I am not a misogynist. When I worked the streets of San Diego as a peace officer, there were two female officers who - upper body strength notwithstanding - I preferred to have back me up over a number of the male officers working nearby. They had the intelligence, the skills, the attention to training, and the toughness to stand fast when things got messy that some of the guys just did not possess.

    BUT - our job did not demand the strength and stamina, endurance that people in combat require. And if you think the smaller guys couldn't possibly be any stronger than women of taller height and heavier build, you'd be wrong. We had a short, wiry little guy in our company in boot camp who was directed to do push-ups by our asshole of a company commander (long story, also a little guy, but with a "short man's" attitude, who liked to abuse some of the more timid kids who were afraid of him). The CC got pissed because the kid was doing them too easily, so he sat on the kid's back. The kid kept doing them like the little shit wasn't even there. The CC got up and walked out, too embarrassed to say anything to the bunch of us who were standing their, grinning and laughing.

  3. My dear mother was tough. She was born in 1916, had polio which made one leg shorter than the other, got married in the depths of the great depression. She worked on a carnival (as did my dad), worked as a waitress in bars, she even ran numbers for a bookie. She stopped many a fight stepping in between two or more men (she was 5'2". She was a tough cookie and she was smart as well. Two of her brothers and numerous cousins and uncles served in WW II. She wrote to them and cried for them. If she were alive today she would agree that putting women into combat with the men is a stupid idea that cannot end well.
    My father was a big stong man who worked as a laborer after he stopped working on the carnival. One of his carnival jobs was a boxer; you paid $.50 to go three rounds with him if you made it you walked away with $5. That was a tough gig. I was not afraid of my father even when I did something wrong. My mother was different, beng my primary care giver she was the one who punished us children. Instant justice is how I refer to it. She didn't argue or negotiate if you did something wrong she spanked, slapped or otherwise "corrected" you in a split second. I loved and feared my mother. (my grand mother too, damn our family had strong women!) But their toughness did not equate to being able to serve effectively in combat. What my mother excelled at was nursing us when we were sick and injured and feeding the family. No disrespect intended but women do indeed excel at this.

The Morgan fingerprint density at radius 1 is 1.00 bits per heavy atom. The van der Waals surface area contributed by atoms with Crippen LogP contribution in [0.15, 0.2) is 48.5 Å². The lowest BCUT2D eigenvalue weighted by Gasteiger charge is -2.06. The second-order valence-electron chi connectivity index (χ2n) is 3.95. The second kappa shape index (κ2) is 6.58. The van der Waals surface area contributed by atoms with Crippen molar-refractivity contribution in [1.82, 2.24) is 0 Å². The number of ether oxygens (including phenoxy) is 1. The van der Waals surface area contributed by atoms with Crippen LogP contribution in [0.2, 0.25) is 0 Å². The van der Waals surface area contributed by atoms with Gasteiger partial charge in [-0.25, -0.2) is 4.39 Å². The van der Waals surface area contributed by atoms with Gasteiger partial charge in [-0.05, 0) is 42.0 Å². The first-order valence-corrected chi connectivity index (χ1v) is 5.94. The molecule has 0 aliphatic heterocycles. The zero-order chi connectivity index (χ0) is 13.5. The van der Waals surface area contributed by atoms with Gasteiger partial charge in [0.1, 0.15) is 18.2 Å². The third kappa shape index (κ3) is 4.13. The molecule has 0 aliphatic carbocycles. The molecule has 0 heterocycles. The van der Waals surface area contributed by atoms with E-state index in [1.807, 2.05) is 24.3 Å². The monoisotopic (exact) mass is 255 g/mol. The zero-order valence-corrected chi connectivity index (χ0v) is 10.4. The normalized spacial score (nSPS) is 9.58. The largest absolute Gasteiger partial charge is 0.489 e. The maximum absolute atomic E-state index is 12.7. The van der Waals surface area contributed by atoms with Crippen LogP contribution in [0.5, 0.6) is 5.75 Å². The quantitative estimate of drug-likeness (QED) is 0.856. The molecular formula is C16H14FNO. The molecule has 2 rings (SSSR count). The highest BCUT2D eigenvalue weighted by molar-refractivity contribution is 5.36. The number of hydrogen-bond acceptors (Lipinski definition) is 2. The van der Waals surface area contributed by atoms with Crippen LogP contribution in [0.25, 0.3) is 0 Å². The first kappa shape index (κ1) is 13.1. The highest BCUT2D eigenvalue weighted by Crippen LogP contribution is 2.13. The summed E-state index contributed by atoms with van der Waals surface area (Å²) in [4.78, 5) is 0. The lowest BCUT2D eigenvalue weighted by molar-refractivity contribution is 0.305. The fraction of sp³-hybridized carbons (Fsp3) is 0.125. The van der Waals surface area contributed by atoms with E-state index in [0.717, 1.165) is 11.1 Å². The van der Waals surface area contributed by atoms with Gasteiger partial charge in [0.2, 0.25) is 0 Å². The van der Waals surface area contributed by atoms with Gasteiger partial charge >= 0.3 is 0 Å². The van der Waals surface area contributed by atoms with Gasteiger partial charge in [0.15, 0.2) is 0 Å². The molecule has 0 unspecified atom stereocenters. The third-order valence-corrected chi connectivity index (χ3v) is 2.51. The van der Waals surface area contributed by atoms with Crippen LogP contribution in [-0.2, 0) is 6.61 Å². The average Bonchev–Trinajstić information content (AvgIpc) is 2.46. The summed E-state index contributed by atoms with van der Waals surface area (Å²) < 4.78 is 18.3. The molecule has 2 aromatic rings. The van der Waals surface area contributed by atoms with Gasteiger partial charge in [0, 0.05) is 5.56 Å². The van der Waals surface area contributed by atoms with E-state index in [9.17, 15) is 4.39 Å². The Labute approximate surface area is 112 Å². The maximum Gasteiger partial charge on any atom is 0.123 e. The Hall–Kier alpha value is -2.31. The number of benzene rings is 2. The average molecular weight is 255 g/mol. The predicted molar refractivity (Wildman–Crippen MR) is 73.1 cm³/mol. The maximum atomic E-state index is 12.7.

4. How much money spent to re-learn the lessons the Israeli's learned years and years ago.

  5. I know a woman who, with her husband was trying to kill a wood rat in their attic. She'd chase it his way with a SCUBA flashlight, and he'd shoot at it with a pellet gun. Her husband couldn't seem to hit it. so one time when it went her way, she just beat it to death with the flashlight. I need her on my crew! But she(and her husband) needs some firearms training and better prep awareness. She can tie up a good suture too.
    The military? In WWII they seemed to do just fine as nurses and building airplanes.

    My two cents. Fire away...

  6. Son started in a Cavalry unit. The basic kit you always wore when you went outside the wire- not counting rifle and helmet- was about 85 pounds. Infantry on patrols had heavier loads. Don't care how much it pisses off the leftists, very few women have the strength and endurance to carry those loads in bad terrain, day after day.